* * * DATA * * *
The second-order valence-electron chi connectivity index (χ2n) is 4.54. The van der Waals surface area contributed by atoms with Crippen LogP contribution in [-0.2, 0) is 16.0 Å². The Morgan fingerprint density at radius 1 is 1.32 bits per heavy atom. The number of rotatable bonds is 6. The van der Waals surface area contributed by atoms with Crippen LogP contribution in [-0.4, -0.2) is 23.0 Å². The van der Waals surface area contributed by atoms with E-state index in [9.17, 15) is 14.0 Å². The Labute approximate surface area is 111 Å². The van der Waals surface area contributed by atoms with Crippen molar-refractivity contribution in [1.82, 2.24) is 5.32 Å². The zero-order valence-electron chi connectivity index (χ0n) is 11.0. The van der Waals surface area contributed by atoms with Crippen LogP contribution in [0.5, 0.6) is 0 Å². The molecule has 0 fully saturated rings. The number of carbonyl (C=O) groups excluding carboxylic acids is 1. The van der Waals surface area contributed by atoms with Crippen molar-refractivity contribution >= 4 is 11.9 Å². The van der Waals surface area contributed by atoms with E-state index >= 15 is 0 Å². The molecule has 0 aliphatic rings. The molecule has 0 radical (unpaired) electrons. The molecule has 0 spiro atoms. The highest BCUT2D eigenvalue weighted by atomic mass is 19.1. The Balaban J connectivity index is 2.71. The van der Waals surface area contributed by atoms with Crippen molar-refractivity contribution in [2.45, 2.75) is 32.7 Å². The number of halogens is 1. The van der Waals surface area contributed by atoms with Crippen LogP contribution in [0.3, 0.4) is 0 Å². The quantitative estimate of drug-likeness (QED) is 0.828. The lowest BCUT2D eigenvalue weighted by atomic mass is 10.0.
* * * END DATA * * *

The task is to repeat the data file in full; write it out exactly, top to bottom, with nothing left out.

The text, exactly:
The second-order valence-electron chi connectivity index (χ2n) is 4.54. The van der Waals surface area contributed by atoms with Crippen LogP contribution in [-0.2, 0) is 16.0 Å². The Morgan fingerprint density at radius 1 is 1.32 bits per heavy atom. The number of rotatable bonds is 6. The van der Waals surface area contributed by atoms with Crippen LogP contribution in [-0.4, -0.2) is 23.0 Å². The van der Waals surface area contributed by atoms with E-state index in [9.17, 15) is 14.0 Å². The Labute approximate surface area is 111 Å². The van der Waals surface area contributed by atoms with Crippen molar-refractivity contribution in [1.82, 2.24) is 5.32 Å². The zero-order valence-electron chi connectivity index (χ0n) is 11.0. The van der Waals surface area contributed by atoms with Crippen LogP contribution in [0.5, 0.6) is 0 Å². The molecule has 0 fully saturated rings. The number of carbonyl (C=O) groups excluding carboxylic acids is 1. The van der Waals surface area contributed by atoms with Crippen molar-refractivity contribution >= 4 is 11.9 Å². The van der Waals surface area contributed by atoms with E-state index >= 15 is 0 Å². The molecule has 0 aliphatic rings. The molecule has 0 radical (unpaired) electrons. The molecule has 0 spiro atoms. The highest BCUT2D eigenvalue weighted by atomic mass is 19.1. The Balaban J connectivity index is 2.71. The van der Waals surface area contributed by atoms with Crippen molar-refractivity contribution in [2.45, 2.75) is 32.7 Å². The number of halogens is 1. The van der Waals surface area contributed by atoms with Crippen LogP contribution in [0.3, 0.4) is 0 Å². The quantitative estimate of drug-likeness (QED) is 0.828. The lowest BCUT2D eigenvalue weighted by atomic mass is 10.0.